Science | An article to understand the innovation in the Bitcoin technology stack over the years

Author: Lucas Nuzzi

Compilation: Bitcoin Xiaobai

Bitcoin has come a long way in the past decade. Compared to the first iteration of its software, the quality and reliability of the current implementation has been significantly improved. Quickly, Bitcoin can attract a large number of developers to invest thousands of hours to improve its underlying code base, sometimes even making improvements and providing some suggestions.

Despite this, Bitcoin remains the same. Just like the Constitution, the core consensus rule set that defines its monetary attributes (such as algorithmic inflation and hard-coded supply) remains unchanged. The villains have repeatedly tried to change these core attributes, but so far all hostile takeovers have failed. This is usually a painful process, but it highlights and consolidates two of the biggest advantages of Bitcoin:

1. No one can decide how Bitcoin will evolve

2. Lack of centralized control can protect Bitcoin's monetary attributes

Interestingly, these rules have attracted cryptocurrency and institutional investors. These rules have made Bitcoin an unprecedented currency. However, these rules also make developing software on Bitcoin more challenging than any other digital asset. Essentially, Bitcoin's constitution grants developers a limited toolkit so that they don't violate their monetary policy. The risk of moving fast and destroying things is too great.

This means that Bitcoin innovation requires creativity, patience, and perhaps most importantly, self-minimization. After all, the basic rules embedded in the Bitcoin Constitution will eventually replace technology. That's why Silicon Valley has a hard time understanding Bitcoin's value proposition, not just technology, financial instruments or consumer applications. This is the entire monetary system supported by technology. Changing Bitcoin's constitution requires quasi-political procedures that may violate its monetary attributes, so technological innovation is implemented as a module.

As often pointed out, Bitcoin's innovative modular approach is similar to the development of Internet protocols, where layers of different protocols are dedicated to specific functions. E-mail is handled by SMTP, files are handled by FTP, web pages are handled by HTTP, user addresses are handled by IP, and data packet routing is handled by TCP. The 7-layer model of network protocols has allowed the Internet to develop for many years. These protocols have been continuously improved in development and can provide you with more convenient functions.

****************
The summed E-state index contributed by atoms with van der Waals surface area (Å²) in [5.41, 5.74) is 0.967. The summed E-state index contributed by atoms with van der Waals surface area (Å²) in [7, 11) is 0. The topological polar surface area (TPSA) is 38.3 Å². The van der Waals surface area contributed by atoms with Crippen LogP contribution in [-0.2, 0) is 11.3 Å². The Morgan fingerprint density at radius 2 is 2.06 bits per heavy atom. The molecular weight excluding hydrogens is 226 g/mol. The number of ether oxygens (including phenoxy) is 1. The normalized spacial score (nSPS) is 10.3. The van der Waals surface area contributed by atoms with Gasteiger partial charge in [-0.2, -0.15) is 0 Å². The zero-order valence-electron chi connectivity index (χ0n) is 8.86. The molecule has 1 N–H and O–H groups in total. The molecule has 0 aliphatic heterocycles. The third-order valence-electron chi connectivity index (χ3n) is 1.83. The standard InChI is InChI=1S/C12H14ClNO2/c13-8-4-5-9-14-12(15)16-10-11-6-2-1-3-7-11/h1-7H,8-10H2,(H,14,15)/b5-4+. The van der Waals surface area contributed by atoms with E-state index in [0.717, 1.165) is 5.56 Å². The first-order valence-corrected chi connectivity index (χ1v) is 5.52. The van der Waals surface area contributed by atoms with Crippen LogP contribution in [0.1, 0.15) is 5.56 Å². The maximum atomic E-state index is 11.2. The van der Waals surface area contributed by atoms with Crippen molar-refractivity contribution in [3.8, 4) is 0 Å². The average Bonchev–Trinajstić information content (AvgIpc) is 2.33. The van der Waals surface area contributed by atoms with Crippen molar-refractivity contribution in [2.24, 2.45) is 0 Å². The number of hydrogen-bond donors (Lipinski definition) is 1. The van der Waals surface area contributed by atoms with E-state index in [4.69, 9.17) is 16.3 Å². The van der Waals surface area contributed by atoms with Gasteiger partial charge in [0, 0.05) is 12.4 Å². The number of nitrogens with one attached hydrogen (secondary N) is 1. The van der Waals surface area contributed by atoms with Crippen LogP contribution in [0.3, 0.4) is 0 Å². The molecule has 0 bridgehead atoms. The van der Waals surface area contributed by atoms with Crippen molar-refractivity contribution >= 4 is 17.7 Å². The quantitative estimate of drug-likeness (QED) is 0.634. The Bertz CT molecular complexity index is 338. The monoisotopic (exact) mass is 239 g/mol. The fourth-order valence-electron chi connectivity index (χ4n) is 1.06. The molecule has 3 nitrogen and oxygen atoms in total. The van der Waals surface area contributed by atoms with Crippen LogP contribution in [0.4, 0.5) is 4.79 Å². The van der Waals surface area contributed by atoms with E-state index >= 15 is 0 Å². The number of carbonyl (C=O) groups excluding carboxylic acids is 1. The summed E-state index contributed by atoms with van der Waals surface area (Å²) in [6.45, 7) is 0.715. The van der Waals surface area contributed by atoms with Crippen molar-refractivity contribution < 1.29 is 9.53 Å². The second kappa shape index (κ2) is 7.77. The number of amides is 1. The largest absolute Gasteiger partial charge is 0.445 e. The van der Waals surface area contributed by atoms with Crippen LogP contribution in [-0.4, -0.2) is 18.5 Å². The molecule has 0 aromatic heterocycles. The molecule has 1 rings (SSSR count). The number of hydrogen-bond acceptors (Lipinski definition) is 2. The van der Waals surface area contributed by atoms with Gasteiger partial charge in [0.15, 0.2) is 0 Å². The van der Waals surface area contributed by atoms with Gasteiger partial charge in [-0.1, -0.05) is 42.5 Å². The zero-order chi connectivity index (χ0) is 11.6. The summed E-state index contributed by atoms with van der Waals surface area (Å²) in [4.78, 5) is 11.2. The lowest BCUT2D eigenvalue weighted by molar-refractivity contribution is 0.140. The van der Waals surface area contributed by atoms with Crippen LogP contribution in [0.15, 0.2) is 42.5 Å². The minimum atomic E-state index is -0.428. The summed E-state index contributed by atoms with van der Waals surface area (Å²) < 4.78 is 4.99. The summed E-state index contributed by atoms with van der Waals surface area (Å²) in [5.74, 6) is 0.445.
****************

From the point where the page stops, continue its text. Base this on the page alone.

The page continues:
In an excellent article on the emerging Bitcoin technology stack in the Spencer Bogart series, he proves that we are now witnessing the beginning of Bitcoin's own protocol components. It turns out that the inflexibility of Bitcoin's core layer has led to the creation of several additional protocols specifically for various applications, such as the Lightning (Lightning Network) payment channel BOLT standard. Innovation is both dynamic and (relatively) secure because this modular approach minimizes systemic currency risks.

Too much has happened at many levels of the Bitcoin technology stack, and it is very difficult to track emerging solutions. The figure below is an attempt to draw all relatively new plans and show a more complete evolution of the Bitcoin technology stack. It is not exhaustive, nor does it endorse any particular initiative. However, it is impressive that innovation is being driven in all areas. Including but not limited to the current mainstream Layer 2 technology, Smart Contracts (smart contract) solutions, etc.

Layer 2

  • There has been a lot of discussion about Lightning Network adoption recently. Bitcoin's most outstanding Layer 2 technology. Critics often point to a significant reduction in the number of channels and total BTC locked into Lightning. Two metrics often used to evaluate user adoption. Although the community has reached consensus on such indicators, it must be noted that, given the way Lightning works behind the scenes, they are fundamentally flawed.